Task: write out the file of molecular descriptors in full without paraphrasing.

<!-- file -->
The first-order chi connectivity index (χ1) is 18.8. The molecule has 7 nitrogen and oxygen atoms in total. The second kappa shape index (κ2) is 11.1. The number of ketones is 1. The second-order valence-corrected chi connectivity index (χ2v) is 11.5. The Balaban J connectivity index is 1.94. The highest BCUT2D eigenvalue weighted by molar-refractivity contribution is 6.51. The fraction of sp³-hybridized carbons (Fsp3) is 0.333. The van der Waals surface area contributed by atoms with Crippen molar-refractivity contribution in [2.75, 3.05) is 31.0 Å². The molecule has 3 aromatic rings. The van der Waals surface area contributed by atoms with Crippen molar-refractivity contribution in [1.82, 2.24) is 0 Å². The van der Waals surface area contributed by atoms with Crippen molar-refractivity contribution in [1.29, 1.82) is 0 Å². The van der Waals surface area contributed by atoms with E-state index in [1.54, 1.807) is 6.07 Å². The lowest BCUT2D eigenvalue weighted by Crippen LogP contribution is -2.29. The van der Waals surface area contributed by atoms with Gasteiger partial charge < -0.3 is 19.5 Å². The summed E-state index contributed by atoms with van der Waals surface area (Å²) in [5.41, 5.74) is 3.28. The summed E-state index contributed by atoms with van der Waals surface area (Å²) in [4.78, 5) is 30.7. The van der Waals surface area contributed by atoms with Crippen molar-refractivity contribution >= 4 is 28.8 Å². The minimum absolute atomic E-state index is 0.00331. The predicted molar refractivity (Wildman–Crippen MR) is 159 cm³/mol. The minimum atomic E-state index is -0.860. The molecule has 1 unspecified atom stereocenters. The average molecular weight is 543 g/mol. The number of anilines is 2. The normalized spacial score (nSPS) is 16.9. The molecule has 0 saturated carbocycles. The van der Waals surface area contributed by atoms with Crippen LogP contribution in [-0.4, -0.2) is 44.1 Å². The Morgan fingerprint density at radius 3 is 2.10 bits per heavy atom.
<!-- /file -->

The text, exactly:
The first-order chi connectivity index (χ1) is 18.8. The molecule has 7 nitrogen and oxygen atoms in total. The second kappa shape index (κ2) is 11.1. The number of ketones is 1. The second-order valence-corrected chi connectivity index (χ2v) is 11.5. The Balaban J connectivity index is 1.94. The highest BCUT2D eigenvalue weighted by molar-refractivity contribution is 6.51. The fraction of sp³-hybridized carbons (Fsp3) is 0.333. The van der Waals surface area contributed by atoms with Crippen molar-refractivity contribution in [2.75, 3.05) is 31.0 Å². The molecule has 3 aromatic rings. The van der Waals surface area contributed by atoms with Crippen molar-refractivity contribution in [1.82, 2.24) is 0 Å². The van der Waals surface area contributed by atoms with Crippen molar-refractivity contribution in [1.29, 1.82) is 0 Å². The van der Waals surface area contributed by atoms with E-state index in [1.54, 1.807) is 6.07 Å². The lowest BCUT2D eigenvalue weighted by Crippen LogP contribution is -2.29. The van der Waals surface area contributed by atoms with Gasteiger partial charge < -0.3 is 19.5 Å². The summed E-state index contributed by atoms with van der Waals surface area (Å²) in [5.41, 5.74) is 3.28. The summed E-state index contributed by atoms with van der Waals surface area (Å²) in [4.78, 5) is 30.7. The van der Waals surface area contributed by atoms with Crippen molar-refractivity contribution >= 4 is 28.8 Å². The minimum absolute atomic E-state index is 0.00331. The predicted molar refractivity (Wildman–Crippen MR) is 159 cm³/mol. The minimum atomic E-state index is -0.860. The molecule has 1 unspecified atom stereocenters. The average molecular weight is 543 g/mol. The number of anilines is 2. The normalized spacial score (nSPS) is 16.9. The molecule has 0 saturated carbocycles. The van der Waals surface area contributed by atoms with Crippen LogP contribution in [-0.4, -0.2) is 44.1 Å². The Morgan fingerprint density at radius 3 is 2.10 bits per heavy atom.